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Q&A Manual damper in Woodstove Flue?

Post in 'Questions and Answers' started by QandA, Oct 5, 2001.

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  1. QandA

    QandA New Member Staff Member

    Joined:
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    Question:

    Last year we replaced our old 'airtight' wood stove with an EPA approved model. The stove connects through the the wall to a super-insulated manufactured chimney via a 3 foot section of regular stovepipe.

    On the old stove we were able to completely shut off the air when the stove was not in use.

    The new EPA model by design has a number of air intakes which either cannot be closed or can be only partly closed. Since quite a bit of cool air is entering the house when the stove is not in use, is there any problem installing a manual damper in the flue pipe to close off the air at that time. Would a damper also help control the air intake during a chimney fire?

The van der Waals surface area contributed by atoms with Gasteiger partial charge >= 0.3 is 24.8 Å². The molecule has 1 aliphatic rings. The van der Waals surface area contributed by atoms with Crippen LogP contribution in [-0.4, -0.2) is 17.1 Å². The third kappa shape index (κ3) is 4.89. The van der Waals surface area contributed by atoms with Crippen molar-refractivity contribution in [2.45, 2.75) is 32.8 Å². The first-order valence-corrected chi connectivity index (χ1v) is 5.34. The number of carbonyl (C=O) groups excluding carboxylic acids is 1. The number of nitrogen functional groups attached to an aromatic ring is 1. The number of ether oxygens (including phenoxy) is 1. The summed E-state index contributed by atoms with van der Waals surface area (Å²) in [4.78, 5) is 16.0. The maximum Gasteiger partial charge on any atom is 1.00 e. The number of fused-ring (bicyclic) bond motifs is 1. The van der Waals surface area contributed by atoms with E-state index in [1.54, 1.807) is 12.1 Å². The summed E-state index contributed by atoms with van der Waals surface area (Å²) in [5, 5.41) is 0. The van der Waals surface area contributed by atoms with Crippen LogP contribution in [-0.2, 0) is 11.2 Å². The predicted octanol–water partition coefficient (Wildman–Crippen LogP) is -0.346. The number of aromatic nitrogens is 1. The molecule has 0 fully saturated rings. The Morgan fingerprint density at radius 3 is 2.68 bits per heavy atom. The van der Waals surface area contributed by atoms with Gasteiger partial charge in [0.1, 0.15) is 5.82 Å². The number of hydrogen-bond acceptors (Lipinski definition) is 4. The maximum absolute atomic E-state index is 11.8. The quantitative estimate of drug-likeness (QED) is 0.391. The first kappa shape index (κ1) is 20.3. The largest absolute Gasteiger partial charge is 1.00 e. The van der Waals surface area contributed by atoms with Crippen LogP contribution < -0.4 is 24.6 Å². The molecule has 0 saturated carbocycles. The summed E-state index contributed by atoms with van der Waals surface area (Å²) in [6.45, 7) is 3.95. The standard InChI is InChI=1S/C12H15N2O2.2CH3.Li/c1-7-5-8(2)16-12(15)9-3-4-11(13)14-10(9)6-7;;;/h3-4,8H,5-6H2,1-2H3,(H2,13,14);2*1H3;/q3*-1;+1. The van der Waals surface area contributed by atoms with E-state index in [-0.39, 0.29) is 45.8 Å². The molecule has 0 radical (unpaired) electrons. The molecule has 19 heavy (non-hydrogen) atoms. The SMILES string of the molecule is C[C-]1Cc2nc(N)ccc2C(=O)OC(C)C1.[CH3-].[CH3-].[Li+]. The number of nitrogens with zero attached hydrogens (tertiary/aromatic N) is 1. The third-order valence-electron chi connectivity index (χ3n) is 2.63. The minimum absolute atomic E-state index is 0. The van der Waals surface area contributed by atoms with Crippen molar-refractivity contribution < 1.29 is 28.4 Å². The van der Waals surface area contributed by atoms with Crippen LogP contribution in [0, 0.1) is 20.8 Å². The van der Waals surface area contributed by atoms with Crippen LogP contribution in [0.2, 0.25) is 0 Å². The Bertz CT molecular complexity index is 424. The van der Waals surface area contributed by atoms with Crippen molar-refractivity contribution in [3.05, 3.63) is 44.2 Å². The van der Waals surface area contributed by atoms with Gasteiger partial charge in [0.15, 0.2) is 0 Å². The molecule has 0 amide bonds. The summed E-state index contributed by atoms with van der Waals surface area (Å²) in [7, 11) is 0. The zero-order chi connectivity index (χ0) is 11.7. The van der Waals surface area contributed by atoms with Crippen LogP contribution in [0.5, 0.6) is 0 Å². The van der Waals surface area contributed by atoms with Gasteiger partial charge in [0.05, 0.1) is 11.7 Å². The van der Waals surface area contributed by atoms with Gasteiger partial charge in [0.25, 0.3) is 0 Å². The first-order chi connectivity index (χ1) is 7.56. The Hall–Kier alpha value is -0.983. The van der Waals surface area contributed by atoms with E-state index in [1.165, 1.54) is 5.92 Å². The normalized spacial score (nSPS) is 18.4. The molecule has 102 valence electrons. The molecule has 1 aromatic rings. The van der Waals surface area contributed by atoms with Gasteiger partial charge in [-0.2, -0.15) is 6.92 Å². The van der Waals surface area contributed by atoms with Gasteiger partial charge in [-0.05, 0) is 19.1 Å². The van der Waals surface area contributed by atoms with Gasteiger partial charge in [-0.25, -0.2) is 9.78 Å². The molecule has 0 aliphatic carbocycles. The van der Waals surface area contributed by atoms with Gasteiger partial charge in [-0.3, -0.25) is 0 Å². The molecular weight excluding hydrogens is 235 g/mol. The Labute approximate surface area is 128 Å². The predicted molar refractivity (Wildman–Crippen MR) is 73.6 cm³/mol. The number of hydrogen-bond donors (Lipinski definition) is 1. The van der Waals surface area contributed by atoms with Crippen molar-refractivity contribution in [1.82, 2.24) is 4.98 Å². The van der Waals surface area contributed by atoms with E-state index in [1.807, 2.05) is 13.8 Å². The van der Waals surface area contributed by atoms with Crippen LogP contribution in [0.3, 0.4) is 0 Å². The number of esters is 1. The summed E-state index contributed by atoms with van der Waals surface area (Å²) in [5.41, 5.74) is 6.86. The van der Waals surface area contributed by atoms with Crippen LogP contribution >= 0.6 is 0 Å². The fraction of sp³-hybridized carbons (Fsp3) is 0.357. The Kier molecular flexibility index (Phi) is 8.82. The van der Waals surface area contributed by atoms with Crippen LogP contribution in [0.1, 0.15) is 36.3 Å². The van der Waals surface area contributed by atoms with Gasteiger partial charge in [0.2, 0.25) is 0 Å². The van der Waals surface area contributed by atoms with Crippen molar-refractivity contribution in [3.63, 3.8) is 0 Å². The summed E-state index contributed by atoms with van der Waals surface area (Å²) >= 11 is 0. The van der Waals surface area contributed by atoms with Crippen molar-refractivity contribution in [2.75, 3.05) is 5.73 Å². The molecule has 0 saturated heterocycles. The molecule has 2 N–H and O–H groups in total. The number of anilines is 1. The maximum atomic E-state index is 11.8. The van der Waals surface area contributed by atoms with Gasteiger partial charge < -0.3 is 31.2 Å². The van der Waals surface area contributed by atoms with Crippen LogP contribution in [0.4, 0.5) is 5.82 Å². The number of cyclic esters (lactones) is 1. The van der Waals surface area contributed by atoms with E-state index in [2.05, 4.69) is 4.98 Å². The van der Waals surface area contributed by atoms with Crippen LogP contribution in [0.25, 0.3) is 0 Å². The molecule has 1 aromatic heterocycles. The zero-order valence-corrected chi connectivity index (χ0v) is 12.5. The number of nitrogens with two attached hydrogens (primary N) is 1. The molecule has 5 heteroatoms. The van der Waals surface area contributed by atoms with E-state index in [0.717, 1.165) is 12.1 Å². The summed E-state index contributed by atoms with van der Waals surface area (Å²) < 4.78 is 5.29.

Answer:

    Bad chimney fires are unlikely with newer EPA stoves. Even if you had one, closing the air inlets should starve it for the air it needs to really burn hot.

    Most manual dampers do not form a complete seal in the stove pipe, so I doubt this will solve your problem.

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